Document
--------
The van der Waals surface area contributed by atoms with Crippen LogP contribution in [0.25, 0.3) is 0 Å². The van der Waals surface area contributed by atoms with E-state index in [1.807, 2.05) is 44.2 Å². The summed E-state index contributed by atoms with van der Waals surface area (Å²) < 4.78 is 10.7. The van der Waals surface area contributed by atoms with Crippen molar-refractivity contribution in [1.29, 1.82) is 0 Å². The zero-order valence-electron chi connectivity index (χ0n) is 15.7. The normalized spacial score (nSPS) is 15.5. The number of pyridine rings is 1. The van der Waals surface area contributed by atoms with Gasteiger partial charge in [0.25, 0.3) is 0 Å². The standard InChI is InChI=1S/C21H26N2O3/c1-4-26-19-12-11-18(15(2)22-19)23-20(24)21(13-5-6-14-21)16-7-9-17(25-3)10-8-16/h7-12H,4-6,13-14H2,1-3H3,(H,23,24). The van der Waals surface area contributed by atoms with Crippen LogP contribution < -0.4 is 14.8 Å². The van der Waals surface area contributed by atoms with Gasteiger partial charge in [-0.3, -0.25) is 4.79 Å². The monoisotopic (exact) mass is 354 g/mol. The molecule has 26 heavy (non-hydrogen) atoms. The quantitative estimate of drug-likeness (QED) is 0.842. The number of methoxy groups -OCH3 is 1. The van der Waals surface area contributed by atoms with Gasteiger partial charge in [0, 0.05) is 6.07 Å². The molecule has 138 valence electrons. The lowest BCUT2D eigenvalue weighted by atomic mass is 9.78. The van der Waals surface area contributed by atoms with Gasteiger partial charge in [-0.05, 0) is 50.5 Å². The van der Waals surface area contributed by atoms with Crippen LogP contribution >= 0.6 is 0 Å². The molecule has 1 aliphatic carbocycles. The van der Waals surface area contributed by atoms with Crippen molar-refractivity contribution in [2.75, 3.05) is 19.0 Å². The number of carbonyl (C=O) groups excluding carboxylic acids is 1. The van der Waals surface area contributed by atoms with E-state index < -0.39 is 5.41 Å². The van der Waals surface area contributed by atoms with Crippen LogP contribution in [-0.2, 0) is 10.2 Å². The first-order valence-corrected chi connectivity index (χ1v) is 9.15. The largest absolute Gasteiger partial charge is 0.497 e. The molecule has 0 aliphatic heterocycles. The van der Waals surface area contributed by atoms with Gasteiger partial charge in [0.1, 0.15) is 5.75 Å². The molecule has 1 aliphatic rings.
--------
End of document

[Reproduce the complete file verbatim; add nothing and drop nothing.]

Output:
The van der Waals surface area contributed by atoms with Crippen LogP contribution in [0.25, 0.3) is 0 Å². The van der Waals surface area contributed by atoms with E-state index in [1.807, 2.05) is 44.2 Å². The summed E-state index contributed by atoms with van der Waals surface area (Å²) < 4.78 is 10.7. The van der Waals surface area contributed by atoms with Crippen molar-refractivity contribution in [1.29, 1.82) is 0 Å². The zero-order valence-electron chi connectivity index (χ0n) is 15.7. The normalized spacial score (nSPS) is 15.5. The number of pyridine rings is 1. The van der Waals surface area contributed by atoms with Gasteiger partial charge in [0.25, 0.3) is 0 Å². The standard InChI is InChI=1S/C21H26N2O3/c1-4-26-19-12-11-18(15(2)22-19)23-20(24)21(13-5-6-14-21)16-7-9-17(25-3)10-8-16/h7-12H,4-6,13-14H2,1-3H3,(H,23,24). The van der Waals surface area contributed by atoms with Crippen LogP contribution < -0.4 is 14.8 Å². The van der Waals surface area contributed by atoms with Gasteiger partial charge in [-0.3, -0.25) is 4.79 Å². The monoisotopic (exact) mass is 354 g/mol. The molecule has 26 heavy (non-hydrogen) atoms. The quantitative estimate of drug-likeness (QED) is 0.842. The number of methoxy groups -OCH3 is 1. The van der Waals surface area contributed by atoms with Gasteiger partial charge in [0, 0.05) is 6.07 Å². The molecule has 138 valence electrons. The lowest BCUT2D eigenvalue weighted by atomic mass is 9.78. The van der Waals surface area contributed by atoms with Gasteiger partial charge in [-0.05, 0) is 50.5 Å². The van der Waals surface area contributed by atoms with Crippen LogP contribution >= 0.6 is 0 Å². The molecule has 1 aliphatic carbocycles. The van der Waals surface area contributed by atoms with Crippen molar-refractivity contribution in [2.75, 3.05) is 19.0 Å². The number of carbonyl (C=O) groups excluding carboxylic acids is 1. The van der Waals surface area contributed by atoms with E-state index < -0.39 is 5.41 Å². The van der Waals surface area contributed by atoms with Crippen LogP contribution in [-0.2, 0) is 10.2 Å². The first-order valence-corrected chi connectivity index (χ1v) is 9.15. The largest absolute Gasteiger partial charge is 0.497 e. The molecule has 0 aliphatic heterocycles. The van der Waals surface area contributed by atoms with Gasteiger partial charge in [0.1, 0.15) is 5.75 Å². The molecule has 1 aliphatic rings.